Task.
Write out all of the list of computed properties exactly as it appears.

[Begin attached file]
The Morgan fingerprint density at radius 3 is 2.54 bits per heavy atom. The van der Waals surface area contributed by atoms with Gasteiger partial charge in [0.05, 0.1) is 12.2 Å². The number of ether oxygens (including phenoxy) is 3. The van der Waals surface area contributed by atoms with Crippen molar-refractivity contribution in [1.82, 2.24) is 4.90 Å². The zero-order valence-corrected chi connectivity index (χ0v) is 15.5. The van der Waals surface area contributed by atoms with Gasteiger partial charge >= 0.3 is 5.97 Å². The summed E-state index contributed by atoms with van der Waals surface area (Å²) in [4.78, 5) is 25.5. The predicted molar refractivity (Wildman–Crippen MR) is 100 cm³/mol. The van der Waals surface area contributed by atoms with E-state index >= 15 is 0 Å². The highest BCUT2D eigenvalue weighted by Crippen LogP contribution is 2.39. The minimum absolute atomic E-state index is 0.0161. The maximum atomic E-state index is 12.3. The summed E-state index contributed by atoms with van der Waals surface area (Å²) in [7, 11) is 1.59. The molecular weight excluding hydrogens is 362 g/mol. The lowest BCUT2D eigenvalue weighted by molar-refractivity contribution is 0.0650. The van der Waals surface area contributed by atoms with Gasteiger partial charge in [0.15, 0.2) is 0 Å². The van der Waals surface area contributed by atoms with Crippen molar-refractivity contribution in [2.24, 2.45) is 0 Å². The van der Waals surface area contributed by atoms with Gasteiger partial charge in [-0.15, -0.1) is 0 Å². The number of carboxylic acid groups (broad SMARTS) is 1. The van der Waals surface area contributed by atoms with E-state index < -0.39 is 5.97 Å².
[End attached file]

The Morgan fingerprint density at radius 3 is 2.54 bits per heavy atom. The van der Waals surface area contributed by atoms with Gasteiger partial charge in [0.05, 0.1) is 12.2 Å². The number of ether oxygens (including phenoxy) is 3. The van der Waals surface area contributed by atoms with Crippen molar-refractivity contribution in [1.82, 2.24) is 4.90 Å². The zero-order valence-corrected chi connectivity index (χ0v) is 15.5. The van der Waals surface area contributed by atoms with Gasteiger partial charge >= 0.3 is 5.97 Å². The summed E-state index contributed by atoms with van der Waals surface area (Å²) in [4.78, 5) is 25.5. The predicted molar refractivity (Wildman–Crippen MR) is 100 cm³/mol. The van der Waals surface area contributed by atoms with E-state index >= 15 is 0 Å². The highest BCUT2D eigenvalue weighted by Crippen LogP contribution is 2.39. The minimum absolute atomic E-state index is 0.0161. The maximum atomic E-state index is 12.3. The summed E-state index contributed by atoms with van der Waals surface area (Å²) in [7, 11) is 1.59. The molecular weight excluding hydrogens is 362 g/mol. The lowest BCUT2D eigenvalue weighted by molar-refractivity contribution is 0.0650. The van der Waals surface area contributed by atoms with Gasteiger partial charge in [0.15, 0.2) is 0 Å². The van der Waals surface area contributed by atoms with Crippen molar-refractivity contribution in [2.24, 2.45) is 0 Å². The van der Waals surface area contributed by atoms with Gasteiger partial charge in [-0.15, -0.1) is 0 Å². The number of carboxylic acid groups (broad SMARTS) is 1. The van der Waals surface area contributed by atoms with E-state index < -0.39 is 5.97 Å².